The area in and around the Citadel is a place of adventure, history, nature and recreation. For centuries, this old military area was a vital link in Copenhagen’s defence against attack from the sea. As you approach from the city centre, cross the moat to the Citadel and enter through the ancient, stately royal gate, you find yourself walking back in time to the 1660s.
Sailors once dwelt the long red buildings here, while the yellow building housed their commandant. Attached to the church is the prison where the famous Danish statesman Struensee, chained to the wall, awaited his execution. Encircling them all are ten-metre-high grassy ramparts, bastions with cannons and an old windmill. Visit in the right season and you will see wild tulips and beautiful white hyacinths.
Just outside the Citadel is Churchill Park, home of the Gefion Fountain and St. Alban’s Anglican Church. Cherry trees blossom in the spring out by Langelinie, where the Little Mermaid perches on her rock by the harbour entrance. There are children’s playgrounds at Langelinie and outside the Swedish Church, to the north-east of the Citadel.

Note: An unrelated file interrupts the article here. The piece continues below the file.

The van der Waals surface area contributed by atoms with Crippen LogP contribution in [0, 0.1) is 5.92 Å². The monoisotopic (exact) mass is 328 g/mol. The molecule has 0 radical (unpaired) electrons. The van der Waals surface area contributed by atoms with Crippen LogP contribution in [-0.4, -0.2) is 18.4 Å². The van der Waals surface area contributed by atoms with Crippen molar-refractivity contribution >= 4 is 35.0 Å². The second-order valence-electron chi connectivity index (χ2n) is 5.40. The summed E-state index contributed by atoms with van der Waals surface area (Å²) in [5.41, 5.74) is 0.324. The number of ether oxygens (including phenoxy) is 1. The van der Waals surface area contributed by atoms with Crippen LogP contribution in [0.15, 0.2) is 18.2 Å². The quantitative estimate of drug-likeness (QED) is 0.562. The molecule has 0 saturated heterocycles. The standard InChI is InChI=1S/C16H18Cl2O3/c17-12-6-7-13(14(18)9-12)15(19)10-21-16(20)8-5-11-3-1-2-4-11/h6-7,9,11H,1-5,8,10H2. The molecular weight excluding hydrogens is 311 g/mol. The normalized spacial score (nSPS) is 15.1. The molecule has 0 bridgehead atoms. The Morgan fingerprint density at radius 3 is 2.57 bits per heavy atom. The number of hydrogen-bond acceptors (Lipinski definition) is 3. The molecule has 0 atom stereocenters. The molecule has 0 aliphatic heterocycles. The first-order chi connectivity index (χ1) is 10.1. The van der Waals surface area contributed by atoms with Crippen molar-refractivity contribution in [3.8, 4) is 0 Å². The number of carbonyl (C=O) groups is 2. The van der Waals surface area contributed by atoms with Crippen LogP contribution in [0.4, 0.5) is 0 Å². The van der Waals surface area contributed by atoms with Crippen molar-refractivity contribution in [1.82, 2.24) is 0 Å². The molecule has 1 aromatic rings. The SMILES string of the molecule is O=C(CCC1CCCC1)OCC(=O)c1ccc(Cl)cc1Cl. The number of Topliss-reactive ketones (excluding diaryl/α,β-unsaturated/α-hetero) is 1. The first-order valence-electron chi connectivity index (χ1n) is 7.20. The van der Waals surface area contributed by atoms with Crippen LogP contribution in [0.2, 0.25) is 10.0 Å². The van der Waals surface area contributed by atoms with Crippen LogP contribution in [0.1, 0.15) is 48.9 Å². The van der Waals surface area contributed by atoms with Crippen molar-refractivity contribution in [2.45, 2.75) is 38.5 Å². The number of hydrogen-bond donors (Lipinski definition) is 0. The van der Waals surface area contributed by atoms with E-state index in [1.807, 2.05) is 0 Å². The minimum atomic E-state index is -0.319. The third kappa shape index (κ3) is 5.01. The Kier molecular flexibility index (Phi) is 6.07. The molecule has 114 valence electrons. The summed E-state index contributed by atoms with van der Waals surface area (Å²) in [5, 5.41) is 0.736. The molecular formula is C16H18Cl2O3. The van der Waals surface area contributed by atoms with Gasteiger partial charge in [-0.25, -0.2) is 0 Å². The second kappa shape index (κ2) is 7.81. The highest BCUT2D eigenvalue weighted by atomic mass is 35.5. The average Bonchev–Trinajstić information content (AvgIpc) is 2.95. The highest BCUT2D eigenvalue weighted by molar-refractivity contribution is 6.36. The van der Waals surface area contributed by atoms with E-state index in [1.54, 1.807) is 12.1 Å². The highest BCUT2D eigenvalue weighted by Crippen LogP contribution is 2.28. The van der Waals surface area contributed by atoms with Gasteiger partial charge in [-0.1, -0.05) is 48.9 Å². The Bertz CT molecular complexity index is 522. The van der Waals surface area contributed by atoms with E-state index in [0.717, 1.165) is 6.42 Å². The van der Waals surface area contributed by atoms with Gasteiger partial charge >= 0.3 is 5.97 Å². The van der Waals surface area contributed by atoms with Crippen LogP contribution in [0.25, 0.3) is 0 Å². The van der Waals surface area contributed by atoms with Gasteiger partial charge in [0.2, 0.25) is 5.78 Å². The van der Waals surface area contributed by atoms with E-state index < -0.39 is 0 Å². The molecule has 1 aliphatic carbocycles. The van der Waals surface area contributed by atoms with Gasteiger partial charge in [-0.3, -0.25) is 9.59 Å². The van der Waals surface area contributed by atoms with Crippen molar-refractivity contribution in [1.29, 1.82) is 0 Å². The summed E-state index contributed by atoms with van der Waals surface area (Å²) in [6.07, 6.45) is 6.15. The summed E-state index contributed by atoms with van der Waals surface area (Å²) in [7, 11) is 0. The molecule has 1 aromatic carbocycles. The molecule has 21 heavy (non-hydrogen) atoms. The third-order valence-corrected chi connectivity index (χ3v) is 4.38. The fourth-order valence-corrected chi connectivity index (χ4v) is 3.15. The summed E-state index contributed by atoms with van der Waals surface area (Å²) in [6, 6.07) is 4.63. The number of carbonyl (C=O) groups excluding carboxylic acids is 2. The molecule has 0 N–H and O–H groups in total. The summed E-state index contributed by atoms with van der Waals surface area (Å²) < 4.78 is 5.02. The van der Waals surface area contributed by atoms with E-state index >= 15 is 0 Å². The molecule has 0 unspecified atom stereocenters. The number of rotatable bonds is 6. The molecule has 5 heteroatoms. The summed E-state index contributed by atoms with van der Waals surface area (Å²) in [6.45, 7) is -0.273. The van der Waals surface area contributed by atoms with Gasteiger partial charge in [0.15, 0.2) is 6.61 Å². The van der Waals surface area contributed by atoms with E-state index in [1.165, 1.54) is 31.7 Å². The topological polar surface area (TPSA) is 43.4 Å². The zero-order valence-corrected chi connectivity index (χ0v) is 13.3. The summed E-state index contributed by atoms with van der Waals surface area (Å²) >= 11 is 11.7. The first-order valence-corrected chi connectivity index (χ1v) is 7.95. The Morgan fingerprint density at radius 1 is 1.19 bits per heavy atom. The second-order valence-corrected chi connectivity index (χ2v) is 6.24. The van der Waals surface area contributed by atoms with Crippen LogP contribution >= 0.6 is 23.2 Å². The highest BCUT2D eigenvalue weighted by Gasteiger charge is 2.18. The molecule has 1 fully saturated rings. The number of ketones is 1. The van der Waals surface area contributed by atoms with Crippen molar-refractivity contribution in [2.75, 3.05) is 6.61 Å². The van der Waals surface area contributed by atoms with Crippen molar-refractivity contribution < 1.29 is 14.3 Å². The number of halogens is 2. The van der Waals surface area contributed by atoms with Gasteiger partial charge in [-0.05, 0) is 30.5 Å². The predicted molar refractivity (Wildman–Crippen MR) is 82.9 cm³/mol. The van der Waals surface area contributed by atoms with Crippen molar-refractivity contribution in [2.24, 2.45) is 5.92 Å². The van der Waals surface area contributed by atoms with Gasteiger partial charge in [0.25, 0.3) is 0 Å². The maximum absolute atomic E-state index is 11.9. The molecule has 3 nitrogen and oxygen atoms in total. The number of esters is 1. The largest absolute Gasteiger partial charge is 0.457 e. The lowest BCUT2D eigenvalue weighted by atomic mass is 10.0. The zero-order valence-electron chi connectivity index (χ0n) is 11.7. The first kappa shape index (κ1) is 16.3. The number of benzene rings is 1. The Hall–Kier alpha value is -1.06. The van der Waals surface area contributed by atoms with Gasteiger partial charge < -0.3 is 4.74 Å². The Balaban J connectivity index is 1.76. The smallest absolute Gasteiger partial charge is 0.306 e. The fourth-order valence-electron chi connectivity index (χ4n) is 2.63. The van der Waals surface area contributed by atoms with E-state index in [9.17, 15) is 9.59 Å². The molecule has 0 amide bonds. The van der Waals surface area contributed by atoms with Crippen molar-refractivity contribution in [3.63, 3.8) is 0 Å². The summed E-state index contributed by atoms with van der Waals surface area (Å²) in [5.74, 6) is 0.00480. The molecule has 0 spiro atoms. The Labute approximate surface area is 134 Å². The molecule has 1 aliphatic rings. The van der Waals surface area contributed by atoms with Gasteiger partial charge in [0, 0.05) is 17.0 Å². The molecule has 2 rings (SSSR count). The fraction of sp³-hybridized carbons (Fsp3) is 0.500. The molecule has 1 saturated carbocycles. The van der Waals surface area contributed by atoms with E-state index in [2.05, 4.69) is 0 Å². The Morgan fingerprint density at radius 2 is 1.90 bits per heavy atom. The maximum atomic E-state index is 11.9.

The Citadel moat is home to a rich population of waterfowl. On the ramparts and in the surrounding park, you can seek shelter under the sprawling trees, originally intended to foil the enemy’s attempts to survey the area during wartime, and to supply timber for stockades and repairs.
The Citadel, which is Northern Europe’s finest and best-preserved fortification, and still houses military institutions, celebrates its 350th anniversary in 2014.
Photo: Søren Rud